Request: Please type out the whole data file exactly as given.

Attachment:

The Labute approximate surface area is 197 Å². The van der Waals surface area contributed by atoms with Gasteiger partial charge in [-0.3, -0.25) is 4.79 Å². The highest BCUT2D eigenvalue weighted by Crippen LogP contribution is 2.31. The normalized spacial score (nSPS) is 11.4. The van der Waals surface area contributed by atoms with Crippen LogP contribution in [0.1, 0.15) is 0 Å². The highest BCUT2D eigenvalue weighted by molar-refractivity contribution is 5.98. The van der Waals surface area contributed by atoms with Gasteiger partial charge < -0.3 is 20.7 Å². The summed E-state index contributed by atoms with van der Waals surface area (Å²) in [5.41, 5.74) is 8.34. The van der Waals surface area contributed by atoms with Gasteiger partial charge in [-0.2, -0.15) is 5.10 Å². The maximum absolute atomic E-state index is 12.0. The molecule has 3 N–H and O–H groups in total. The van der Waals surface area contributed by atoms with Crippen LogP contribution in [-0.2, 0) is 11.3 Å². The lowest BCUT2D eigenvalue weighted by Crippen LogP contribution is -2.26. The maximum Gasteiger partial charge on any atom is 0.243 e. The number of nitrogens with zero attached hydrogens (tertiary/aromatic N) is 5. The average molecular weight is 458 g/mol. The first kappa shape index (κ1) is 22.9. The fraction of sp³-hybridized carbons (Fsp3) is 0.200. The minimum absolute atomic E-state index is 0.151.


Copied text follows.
The Labute approximate surface area is 197 Å². The van der Waals surface area contributed by atoms with Gasteiger partial charge in [-0.3, -0.25) is 4.79 Å². The highest BCUT2D eigenvalue weighted by Crippen LogP contribution is 2.31. The normalized spacial score (nSPS) is 11.4. The van der Waals surface area contributed by atoms with Crippen LogP contribution in [0.1, 0.15) is 0 Å². The highest BCUT2D eigenvalue weighted by molar-refractivity contribution is 5.98. The van der Waals surface area contributed by atoms with Gasteiger partial charge < -0.3 is 20.7 Å². The summed E-state index contributed by atoms with van der Waals surface area (Å²) in [5.41, 5.74) is 8.34. The van der Waals surface area contributed by atoms with Gasteiger partial charge in [-0.2, -0.15) is 5.10 Å². The maximum absolute atomic E-state index is 12.0. The molecule has 3 N–H and O–H groups in total. The van der Waals surface area contributed by atoms with Crippen LogP contribution in [-0.2, 0) is 11.3 Å². The lowest BCUT2D eigenvalue weighted by Crippen LogP contribution is -2.26. The maximum Gasteiger partial charge on any atom is 0.243 e. The number of nitrogens with zero attached hydrogens (tertiary/aromatic N) is 5. The average molecular weight is 458 g/mol. The first kappa shape index (κ1) is 22.9. The fraction of sp³-hybridized carbons (Fsp3) is 0.200. The minimum absolute atomic E-state index is 0.151.